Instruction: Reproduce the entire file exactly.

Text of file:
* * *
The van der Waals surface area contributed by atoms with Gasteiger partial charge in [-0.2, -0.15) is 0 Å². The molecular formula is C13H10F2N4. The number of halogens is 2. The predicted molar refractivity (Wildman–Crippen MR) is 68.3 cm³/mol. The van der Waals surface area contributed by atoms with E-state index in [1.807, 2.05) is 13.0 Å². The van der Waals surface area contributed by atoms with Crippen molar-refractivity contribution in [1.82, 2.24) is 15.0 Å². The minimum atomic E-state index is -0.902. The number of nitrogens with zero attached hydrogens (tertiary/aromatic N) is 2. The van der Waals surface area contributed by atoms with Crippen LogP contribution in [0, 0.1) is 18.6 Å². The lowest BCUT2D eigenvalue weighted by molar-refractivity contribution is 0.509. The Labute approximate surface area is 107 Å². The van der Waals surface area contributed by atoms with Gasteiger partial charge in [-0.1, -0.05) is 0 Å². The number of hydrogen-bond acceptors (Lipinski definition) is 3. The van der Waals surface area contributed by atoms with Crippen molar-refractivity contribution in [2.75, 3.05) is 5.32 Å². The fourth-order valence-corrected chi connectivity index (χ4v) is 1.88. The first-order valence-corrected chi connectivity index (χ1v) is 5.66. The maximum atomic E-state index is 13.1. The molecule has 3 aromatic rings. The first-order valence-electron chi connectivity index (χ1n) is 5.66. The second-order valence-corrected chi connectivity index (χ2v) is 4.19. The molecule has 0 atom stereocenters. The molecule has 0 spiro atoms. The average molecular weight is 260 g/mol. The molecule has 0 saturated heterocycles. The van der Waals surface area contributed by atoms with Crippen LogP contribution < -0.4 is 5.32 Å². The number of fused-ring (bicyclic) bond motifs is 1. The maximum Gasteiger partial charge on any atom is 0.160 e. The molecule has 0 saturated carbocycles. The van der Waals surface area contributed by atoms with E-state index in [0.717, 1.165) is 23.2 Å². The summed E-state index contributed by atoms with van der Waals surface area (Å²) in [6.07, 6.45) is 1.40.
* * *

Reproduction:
The van der Waals surface area contributed by atoms with Gasteiger partial charge in [-0.2, -0.15) is 0 Å². The molecular formula is C13H10F2N4. The number of halogens is 2. The predicted molar refractivity (Wildman–Crippen MR) is 68.3 cm³/mol. The van der Waals surface area contributed by atoms with E-state index in [1.807, 2.05) is 13.0 Å². The van der Waals surface area contributed by atoms with Crippen molar-refractivity contribution in [1.82, 2.24) is 15.0 Å². The minimum atomic E-state index is -0.902. The number of nitrogens with zero attached hydrogens (tertiary/aromatic N) is 2. The van der Waals surface area contributed by atoms with Crippen LogP contribution in [0, 0.1) is 18.6 Å². The lowest BCUT2D eigenvalue weighted by molar-refractivity contribution is 0.509. The Labute approximate surface area is 107 Å². The van der Waals surface area contributed by atoms with Gasteiger partial charge in [-0.1, -0.05) is 0 Å². The number of hydrogen-bond acceptors (Lipinski definition) is 3. The van der Waals surface area contributed by atoms with Crippen molar-refractivity contribution in [2.75, 3.05) is 5.32 Å². The fourth-order valence-corrected chi connectivity index (χ4v) is 1.88. The first-order valence-corrected chi connectivity index (χ1v) is 5.66. The maximum atomic E-state index is 13.1. The molecule has 3 aromatic rings. The first-order valence-electron chi connectivity index (χ1n) is 5.66. The second-order valence-corrected chi connectivity index (χ2v) is 4.19. The molecule has 0 atom stereocenters. The molecule has 0 spiro atoms. The average molecular weight is 260 g/mol. The molecule has 0 saturated heterocycles. The van der Waals surface area contributed by atoms with Crippen LogP contribution < -0.4 is 5.32 Å². The number of fused-ring (bicyclic) bond motifs is 1. The maximum Gasteiger partial charge on any atom is 0.160 e. The molecule has 0 saturated carbocycles. The van der Waals surface area contributed by atoms with E-state index in [0.717, 1.165) is 23.2 Å². The summed E-state index contributed by atoms with van der Waals surface area (Å²) in [6.07, 6.45) is 1.40.